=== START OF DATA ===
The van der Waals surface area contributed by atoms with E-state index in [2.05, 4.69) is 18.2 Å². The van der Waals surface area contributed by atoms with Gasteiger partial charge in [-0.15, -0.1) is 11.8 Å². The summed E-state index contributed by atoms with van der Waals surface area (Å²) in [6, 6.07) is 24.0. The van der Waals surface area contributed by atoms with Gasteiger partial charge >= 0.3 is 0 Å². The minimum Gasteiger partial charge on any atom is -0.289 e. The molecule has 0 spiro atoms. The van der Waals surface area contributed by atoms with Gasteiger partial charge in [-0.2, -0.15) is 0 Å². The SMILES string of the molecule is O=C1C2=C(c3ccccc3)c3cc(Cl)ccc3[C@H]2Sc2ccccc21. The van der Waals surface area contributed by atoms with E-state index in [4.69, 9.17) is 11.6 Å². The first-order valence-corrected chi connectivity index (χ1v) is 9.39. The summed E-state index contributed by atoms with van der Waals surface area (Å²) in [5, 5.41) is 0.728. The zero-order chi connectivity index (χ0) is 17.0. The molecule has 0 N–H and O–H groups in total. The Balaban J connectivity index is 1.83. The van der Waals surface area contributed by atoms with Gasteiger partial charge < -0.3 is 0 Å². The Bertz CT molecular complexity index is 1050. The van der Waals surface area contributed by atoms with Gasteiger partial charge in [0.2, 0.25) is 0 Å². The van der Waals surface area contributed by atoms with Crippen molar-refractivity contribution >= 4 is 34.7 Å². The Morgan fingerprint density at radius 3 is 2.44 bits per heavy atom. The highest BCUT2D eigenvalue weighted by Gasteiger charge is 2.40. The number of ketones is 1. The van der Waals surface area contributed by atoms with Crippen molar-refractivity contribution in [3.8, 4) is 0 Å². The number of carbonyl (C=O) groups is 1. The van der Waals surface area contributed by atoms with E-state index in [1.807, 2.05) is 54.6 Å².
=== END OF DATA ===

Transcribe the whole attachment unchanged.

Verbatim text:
The van der Waals surface area contributed by atoms with E-state index in [2.05, 4.69) is 18.2 Å². The van der Waals surface area contributed by atoms with Gasteiger partial charge in [-0.15, -0.1) is 11.8 Å². The summed E-state index contributed by atoms with van der Waals surface area (Å²) in [6, 6.07) is 24.0. The van der Waals surface area contributed by atoms with Gasteiger partial charge >= 0.3 is 0 Å². The minimum Gasteiger partial charge on any atom is -0.289 e. The molecule has 0 spiro atoms. The van der Waals surface area contributed by atoms with Gasteiger partial charge in [-0.2, -0.15) is 0 Å². The SMILES string of the molecule is O=C1C2=C(c3ccccc3)c3cc(Cl)ccc3[C@H]2Sc2ccccc21. The van der Waals surface area contributed by atoms with E-state index in [4.69, 9.17) is 11.6 Å². The first-order valence-corrected chi connectivity index (χ1v) is 9.39. The summed E-state index contributed by atoms with van der Waals surface area (Å²) in [5, 5.41) is 0.728. The zero-order chi connectivity index (χ0) is 17.0. The molecule has 0 N–H and O–H groups in total. The Balaban J connectivity index is 1.83. The van der Waals surface area contributed by atoms with Gasteiger partial charge < -0.3 is 0 Å². The Bertz CT molecular complexity index is 1050. The van der Waals surface area contributed by atoms with Gasteiger partial charge in [0.2, 0.25) is 0 Å². The van der Waals surface area contributed by atoms with Crippen molar-refractivity contribution >= 4 is 34.7 Å². The Morgan fingerprint density at radius 3 is 2.44 bits per heavy atom. The highest BCUT2D eigenvalue weighted by Gasteiger charge is 2.40. The number of ketones is 1. The van der Waals surface area contributed by atoms with Crippen molar-refractivity contribution in [3.8, 4) is 0 Å². The number of carbonyl (C=O) groups is 1. The van der Waals surface area contributed by atoms with E-state index in [1.807, 2.05) is 54.6 Å².